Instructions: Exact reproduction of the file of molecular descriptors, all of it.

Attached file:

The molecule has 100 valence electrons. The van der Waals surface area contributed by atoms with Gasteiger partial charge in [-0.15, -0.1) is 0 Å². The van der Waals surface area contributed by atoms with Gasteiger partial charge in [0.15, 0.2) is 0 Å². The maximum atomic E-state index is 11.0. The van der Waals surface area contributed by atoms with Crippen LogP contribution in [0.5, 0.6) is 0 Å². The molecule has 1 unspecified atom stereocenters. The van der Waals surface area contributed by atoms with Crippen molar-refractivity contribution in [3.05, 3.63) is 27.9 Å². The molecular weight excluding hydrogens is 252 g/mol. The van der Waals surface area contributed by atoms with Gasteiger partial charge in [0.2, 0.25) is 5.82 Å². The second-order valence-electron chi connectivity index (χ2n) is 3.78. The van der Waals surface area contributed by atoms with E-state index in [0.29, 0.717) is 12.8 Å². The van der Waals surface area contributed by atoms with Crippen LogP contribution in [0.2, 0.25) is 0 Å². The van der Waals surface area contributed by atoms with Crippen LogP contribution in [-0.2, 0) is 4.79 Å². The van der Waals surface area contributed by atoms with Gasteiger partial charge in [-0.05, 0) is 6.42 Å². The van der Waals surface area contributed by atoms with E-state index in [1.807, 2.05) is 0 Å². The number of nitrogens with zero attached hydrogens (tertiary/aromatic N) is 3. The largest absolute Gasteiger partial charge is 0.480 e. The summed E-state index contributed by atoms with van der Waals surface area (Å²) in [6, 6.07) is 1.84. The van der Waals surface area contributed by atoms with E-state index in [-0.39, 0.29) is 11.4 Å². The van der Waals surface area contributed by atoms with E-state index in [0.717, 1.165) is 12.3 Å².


The molecule has 100 valence electrons. The van der Waals surface area contributed by atoms with Gasteiger partial charge in [-0.15, -0.1) is 0 Å². The van der Waals surface area contributed by atoms with Gasteiger partial charge in [0.15, 0.2) is 0 Å². The maximum atomic E-state index is 11.0. The van der Waals surface area contributed by atoms with Crippen LogP contribution in [0.5, 0.6) is 0 Å². The molecule has 1 unspecified atom stereocenters. The van der Waals surface area contributed by atoms with Crippen molar-refractivity contribution in [3.05, 3.63) is 27.9 Å². The molecular weight excluding hydrogens is 252 g/mol. The van der Waals surface area contributed by atoms with Gasteiger partial charge in [0.2, 0.25) is 5.82 Å². The second-order valence-electron chi connectivity index (χ2n) is 3.78. The van der Waals surface area contributed by atoms with E-state index in [0.29, 0.717) is 12.8 Å². The van der Waals surface area contributed by atoms with Crippen LogP contribution in [0.2, 0.25) is 0 Å². The van der Waals surface area contributed by atoms with Crippen LogP contribution in [-0.2, 0) is 4.79 Å². The van der Waals surface area contributed by atoms with Gasteiger partial charge in [-0.05, 0) is 6.42 Å². The van der Waals surface area contributed by atoms with E-state index in [1.807, 2.05) is 0 Å². The number of nitrogens with zero attached hydrogens (tertiary/aromatic N) is 3. The largest absolute Gasteiger partial charge is 0.480 e. The summed E-state index contributed by atoms with van der Waals surface area (Å²) in [6, 6.07) is 1.84. The van der Waals surface area contributed by atoms with E-state index in [-0.39, 0.29) is 11.4 Å². The van der Waals surface area contributed by atoms with E-state index in [0.717, 1.165) is 12.3 Å².